And last but not least, a real threat looms over the electoral process.  For the time being we are giving up much of our lives and shutting down much of our economy to save tens or perhaps hundreds of thousands of lives.  I do not think that this can continue indefinitely, although it could be, if the epidemic can be brought under control as in China, that lockdowns and shutdowns will become local events in response to small outbreaks instead of national ones until, somehow or other, the epidemic ends.  We would however have great difficulty, it seems to me, holding a national election under today's conditions.  We need planning right now to make sure that the election takes place on schedule, and in a manner that will command the nation's confidence in its results.  Having held elections during the Civil War and the Second World War, we can certainly carry on with this one--but we made need adjustments.  We can certainly survive even the worst case scenarios for deaths from the epidemic.  Surviving a complete collapse of our democracy would be much more difficult.

3 comments:

Energyflow said...

I recall lots of economic and political crises going way back and presumably kennedy's death was a great upst still during my mother's pregnancy, increasing her adrenalin or depression. So I like the thrill somehow. Pretty weird. 79 hostage crisis, 81 challenger explosion, 1982 recession, 87 stock market crash then tiananmen massacre and the collapse of Eastrn Europe were critical early adult experiences as later Iraq 1 war and soviet collapse, then the tech bubble collapse and 9/11, Iraq war and 2008 crisis. Now this problem. What else is new one might ask. Anyone who works with people or has a family knows that tensions, misunderstandings build up, steam gets blown off through argument, then adjustments are made and we continue. I recall that the Fed Ex founder was a Vietnam War veteran, used to performing under pressure. I guess Trump as a businessman should fit this but he was not quite as successful. And just being a crisis junky is not good either. One tends to doomerism, expecting, hoping for zombie apocalypses, meteor strikes or climate apocalypse. My generation sang the Who but mine is stranger than yours. Sadly it looks like no good is resulting. Bailouts like in 2008 for the rich. Nothing will be rationally fixed, just print money. Markets could reach new highs and unemployment go to 30% in parallel. Monopoly money levitates markets. What will the people do, watch their free porn subscription? Will rents and mortgages be paid indefinitely by the govt? Only universal masks and cheap fast testing can get people out of the house or targeted quarantined instead of en masse and the economy going again in next couple months. Or else when cases die down national or state borders, air travel will be very limited until a universal vaccine is introduced. The global village has a weakness shown in the film '12 monkeys', fast disase spread. Chinese live animal markets are breeding grounds for avian flu and similar. International air travel, introduced in late 60s and deng's opening to the West brought this possibility to reality just like 9/11 was made possible by skysvcrapers and jumbo jets. What ther odd human made catastrophes, black swans, wait jn the wings, like skynet or matrix? At the very least a sense of disaster preparedness and common global humanity could come to the forefront after long periods of strife and superficiality. But weaknesses in our system are now becoming impossible to paper over. A soviet style collape of sorts could be healthy for a hyperactive economic system built on excessive debt. Let's hope for the best.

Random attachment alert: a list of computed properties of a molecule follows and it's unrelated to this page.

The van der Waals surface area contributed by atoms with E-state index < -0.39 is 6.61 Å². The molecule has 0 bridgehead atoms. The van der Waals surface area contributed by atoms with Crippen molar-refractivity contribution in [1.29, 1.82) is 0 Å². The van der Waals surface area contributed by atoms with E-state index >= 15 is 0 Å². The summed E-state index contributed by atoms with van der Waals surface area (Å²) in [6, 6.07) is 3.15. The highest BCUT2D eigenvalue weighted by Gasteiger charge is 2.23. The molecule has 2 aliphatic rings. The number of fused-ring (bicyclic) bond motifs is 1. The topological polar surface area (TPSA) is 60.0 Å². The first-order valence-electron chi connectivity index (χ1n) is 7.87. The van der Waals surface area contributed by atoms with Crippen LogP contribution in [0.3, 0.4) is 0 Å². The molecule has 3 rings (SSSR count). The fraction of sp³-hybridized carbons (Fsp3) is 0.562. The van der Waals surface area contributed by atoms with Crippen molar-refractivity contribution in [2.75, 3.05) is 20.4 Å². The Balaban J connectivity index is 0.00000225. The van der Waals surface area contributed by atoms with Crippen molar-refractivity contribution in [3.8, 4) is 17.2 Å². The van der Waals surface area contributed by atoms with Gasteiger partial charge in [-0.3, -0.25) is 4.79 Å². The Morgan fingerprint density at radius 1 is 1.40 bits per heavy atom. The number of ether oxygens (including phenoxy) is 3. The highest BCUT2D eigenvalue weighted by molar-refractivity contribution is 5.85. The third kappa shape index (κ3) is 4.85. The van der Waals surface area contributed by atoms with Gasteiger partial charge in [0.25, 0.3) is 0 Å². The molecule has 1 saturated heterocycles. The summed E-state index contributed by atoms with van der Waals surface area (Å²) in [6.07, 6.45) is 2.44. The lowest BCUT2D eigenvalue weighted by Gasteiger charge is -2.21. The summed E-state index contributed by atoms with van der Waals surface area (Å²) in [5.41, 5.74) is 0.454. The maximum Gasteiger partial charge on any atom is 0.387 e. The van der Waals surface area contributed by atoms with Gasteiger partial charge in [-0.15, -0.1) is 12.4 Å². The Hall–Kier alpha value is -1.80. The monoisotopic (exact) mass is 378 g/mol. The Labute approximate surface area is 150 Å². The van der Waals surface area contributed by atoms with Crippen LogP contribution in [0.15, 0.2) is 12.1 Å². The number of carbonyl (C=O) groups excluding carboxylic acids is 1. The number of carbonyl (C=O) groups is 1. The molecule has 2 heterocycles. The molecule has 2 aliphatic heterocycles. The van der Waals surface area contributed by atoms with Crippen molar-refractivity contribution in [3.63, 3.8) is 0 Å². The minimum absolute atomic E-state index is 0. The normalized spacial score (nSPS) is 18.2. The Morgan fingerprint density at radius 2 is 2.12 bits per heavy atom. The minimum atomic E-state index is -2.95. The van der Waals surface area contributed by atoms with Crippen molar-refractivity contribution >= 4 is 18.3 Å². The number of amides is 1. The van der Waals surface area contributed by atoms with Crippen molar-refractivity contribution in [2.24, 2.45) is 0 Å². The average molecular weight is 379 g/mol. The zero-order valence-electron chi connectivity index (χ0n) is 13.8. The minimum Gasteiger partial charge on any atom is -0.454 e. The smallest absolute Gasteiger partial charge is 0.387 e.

Bozon said...

Professor
Interesting comparison. Spanish flu.
I am guessing you are suggesting the Germans might have won but for the flu....
That may be, if that is what you meant.
I wonder whether Wilson insisted on Wilhelm abdicating, or did others, eg Clemenceau.
Sad commentary if true, in the aftermath of the doublecross of the Allies re Wilson's 14 points as the basis for the armistice.....

Re Biden's commitment to a woman veep, a commitment I gather you do not favor, nor I, I fail to see what about it was guarded:
https://www.youtube.com/watch?v=JmIu29XgFrY
All the best

sglover said...

I worry that the most important provision of the relief bill, getting money to those with the least, seems to rely on the state unemployment machinery. Those agencies are just one of many basic public administrative functions that have generally languished -- where they haven't been actively sabotaged by right-wing zealots.

(I can only hope that other parts of that bill aren't the kind of naked crony capitalism that I fear they might be. I know the owner class can be blinkered and foolish, but are they really that short-sighted, even now? How's Boeing looking now, after all those sweet Trump tax cuts?)

I think, or at least I want to hope, that this situation might catalyze some essential changes in fundamental assumptions, attitude, outlook. This is a startling moment of clarity: Glorious "free enterprise" has given us a "health care system" that's so efficient at squeezing pennies that it never bothered to stockpile basic medical gear -- masks, gowns, gloves. Our "innovative" captains of free enterprise have made it very very clear that their portfolios mean infinitely more to them than your life or mine or certainly that of their employees. And it's employees keeping things going.

Also -- so far most people in most places do seem to be more or less voluntarily cooperating with quarantine measures. That's an indication of a basic social cohesion, maybe even a kind of solidarity. There are worse grounds for cautious optimism.